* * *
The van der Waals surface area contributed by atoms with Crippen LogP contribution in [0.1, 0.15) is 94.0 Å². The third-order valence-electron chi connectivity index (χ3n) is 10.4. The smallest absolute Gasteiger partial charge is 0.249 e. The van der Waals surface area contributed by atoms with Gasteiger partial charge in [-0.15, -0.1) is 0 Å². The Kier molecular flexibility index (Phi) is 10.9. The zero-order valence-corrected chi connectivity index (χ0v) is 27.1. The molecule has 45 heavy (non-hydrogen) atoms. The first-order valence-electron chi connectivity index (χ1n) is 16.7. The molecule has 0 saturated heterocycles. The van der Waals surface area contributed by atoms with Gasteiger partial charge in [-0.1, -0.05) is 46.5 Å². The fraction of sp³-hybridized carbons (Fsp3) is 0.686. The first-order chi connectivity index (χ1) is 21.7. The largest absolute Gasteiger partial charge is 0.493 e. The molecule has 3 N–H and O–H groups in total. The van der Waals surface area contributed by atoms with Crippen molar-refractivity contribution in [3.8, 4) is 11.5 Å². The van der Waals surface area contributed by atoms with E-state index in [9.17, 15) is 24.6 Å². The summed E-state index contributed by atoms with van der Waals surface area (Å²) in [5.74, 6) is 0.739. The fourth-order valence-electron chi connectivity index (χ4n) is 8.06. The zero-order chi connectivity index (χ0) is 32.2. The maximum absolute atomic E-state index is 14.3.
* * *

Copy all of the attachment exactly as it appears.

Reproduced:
The van der Waals surface area contributed by atoms with Crippen LogP contribution in [0.1, 0.15) is 94.0 Å². The third-order valence-electron chi connectivity index (χ3n) is 10.4. The smallest absolute Gasteiger partial charge is 0.249 e. The van der Waals surface area contributed by atoms with Gasteiger partial charge in [-0.15, -0.1) is 0 Å². The Kier molecular flexibility index (Phi) is 10.9. The zero-order valence-corrected chi connectivity index (χ0v) is 27.1. The molecule has 45 heavy (non-hydrogen) atoms. The first-order valence-electron chi connectivity index (χ1n) is 16.7. The molecule has 0 saturated heterocycles. The van der Waals surface area contributed by atoms with Gasteiger partial charge in [-0.1, -0.05) is 46.5 Å². The fraction of sp³-hybridized carbons (Fsp3) is 0.686. The first-order chi connectivity index (χ1) is 21.7. The largest absolute Gasteiger partial charge is 0.493 e. The molecule has 3 N–H and O–H groups in total. The van der Waals surface area contributed by atoms with Crippen molar-refractivity contribution in [3.8, 4) is 11.5 Å². The van der Waals surface area contributed by atoms with E-state index in [9.17, 15) is 24.6 Å². The summed E-state index contributed by atoms with van der Waals surface area (Å²) in [5.74, 6) is 0.739. The fourth-order valence-electron chi connectivity index (χ4n) is 8.06. The zero-order chi connectivity index (χ0) is 32.2. The maximum absolute atomic E-state index is 14.3.